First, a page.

Introducing the New Ettus USRP X440 Software Defined Radio


The widest bandwidth, highest channel density USRP SDR

The Ettus USRP X440 software defined radio introduces a very different architecture from the majority of SDRs. X440 utilizes a direct sampling with balun-coupled access to the ADCs and DACs on the onboard Xilinx Zynq UltraScale+ RFSoC. As a result, the device is well suited to use as an intermediate frequency transceiver, connecting to external front ends for applications including satellite communications (SATCOM) prototyping, SATCOM ground station deployment, and mmWave or sub-THz 6G research.

With the change in architecture, the upper frequency of X440 is lower than usually found in USRPs. The USRP X440 can directly sample up to 4 GHz. However, the balun-coupled access to the RFSoC means that it is ideally suited to having an external up and/or downconverter connected, stretching the frequency range well beyond the limits typically accessible with software defined radios. Since the RFSoC can sample at up to 2 GSps per channel, this translates to an instantaneous bandwidth of 1.6 GHz – again a huge leap in bandwidth for USRP devices. Furthermore, with no RF front end circuitry inside the device, the USRP X440 is able to utilize all eight transmit and receive channels of the RFSoC, contributing to the highest channel density achieved on the USRP platform.

Another advantage of no RF circuitry is the relative ease with which channels can be made phase coherent. In many RF applications, phase coherence is achieved by sharing local oscillators (LOs) across channels. However, since the X440 contains no LOs, there are no LOs to be shared. Synchronization is, therefore, sample based and achieved by aligning clocks across channels. This allows the X440 to achieve < 1° RMS phase stability across channels in the same device. Even when expanding to multiple devices, this only rises to < 2° RMS phase stability. Exact values vary by master clock rate, so please refer to the device specifications for more information.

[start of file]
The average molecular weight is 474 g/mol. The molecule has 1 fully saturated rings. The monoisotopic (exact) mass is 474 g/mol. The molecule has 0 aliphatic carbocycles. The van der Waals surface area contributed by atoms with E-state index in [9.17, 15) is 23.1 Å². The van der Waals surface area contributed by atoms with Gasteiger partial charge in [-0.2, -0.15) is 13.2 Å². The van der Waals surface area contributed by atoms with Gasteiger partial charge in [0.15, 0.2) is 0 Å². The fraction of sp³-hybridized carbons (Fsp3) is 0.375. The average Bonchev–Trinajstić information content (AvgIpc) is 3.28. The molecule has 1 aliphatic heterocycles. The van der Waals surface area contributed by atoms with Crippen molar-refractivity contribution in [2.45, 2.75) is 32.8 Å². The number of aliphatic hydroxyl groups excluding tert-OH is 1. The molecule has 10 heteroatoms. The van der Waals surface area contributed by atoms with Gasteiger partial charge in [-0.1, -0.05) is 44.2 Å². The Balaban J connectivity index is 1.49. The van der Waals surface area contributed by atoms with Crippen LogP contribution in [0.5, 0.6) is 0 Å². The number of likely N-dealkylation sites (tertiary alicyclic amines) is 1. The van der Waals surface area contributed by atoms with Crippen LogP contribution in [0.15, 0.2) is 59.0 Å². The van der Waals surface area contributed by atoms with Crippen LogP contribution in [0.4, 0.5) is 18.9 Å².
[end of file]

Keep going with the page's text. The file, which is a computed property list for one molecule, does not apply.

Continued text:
The wide bandwidth afforded by USRP X440 introduces new challenges in data movement to and from the device. With a maximum sampling rate of 2 GSps per channel, that equates to 8 GB/s or 64 Gbit/s bidirectional per stream. When aggregated up to 4 GSps across the device, this totals 128 Gbit/s. To shuttle this volume of data on and off the device requires high-speed links, and since the data volume exceeds the throughput of a single 100 GbE link, two QSFP ports are employed to transfer data over dual 100 GbE. USRP X440 shares the back panel design with the USRP X410, but one should be aware that for the X440, the use of the PCI Express port is not supported in UHD.

The USRP X440 incorporates the same FPGA-based RFSoC as the USRP X410 – namely, the Xilinx Zynq UltraScale+ ZU28DR. This RFSoC provides a significant signal processing boost above other USRP models, and incorporates a quad-core ARM processor that can used for stand-alone, embedded operation. USRP X440 supports RF Network-on-Chip (RFNoC), an open-source processing tool that allows code to be partitioned across FPGA and CPU processing nodes. This accelerates the signal processing development process, and RFNoC contains blocks for common functions like FFTs and FIR filters.  Custom IP blocks can be added via hardware description languages (HDL).


With multiple, phase-coherent channels and wide instantaneous bandwidths, the USRP X440 addresses applications that require direction-finding or beamforming, or the acquisition of wide swathes of the electromagnetic spectrum. And with balun-coupled access to ADCs and DACs on an RFSoC, it is ideally suited to pairing with up and converters for to higher frequency coverage, for applications including radar, SATCOM, and sub-THz 6G prototyping.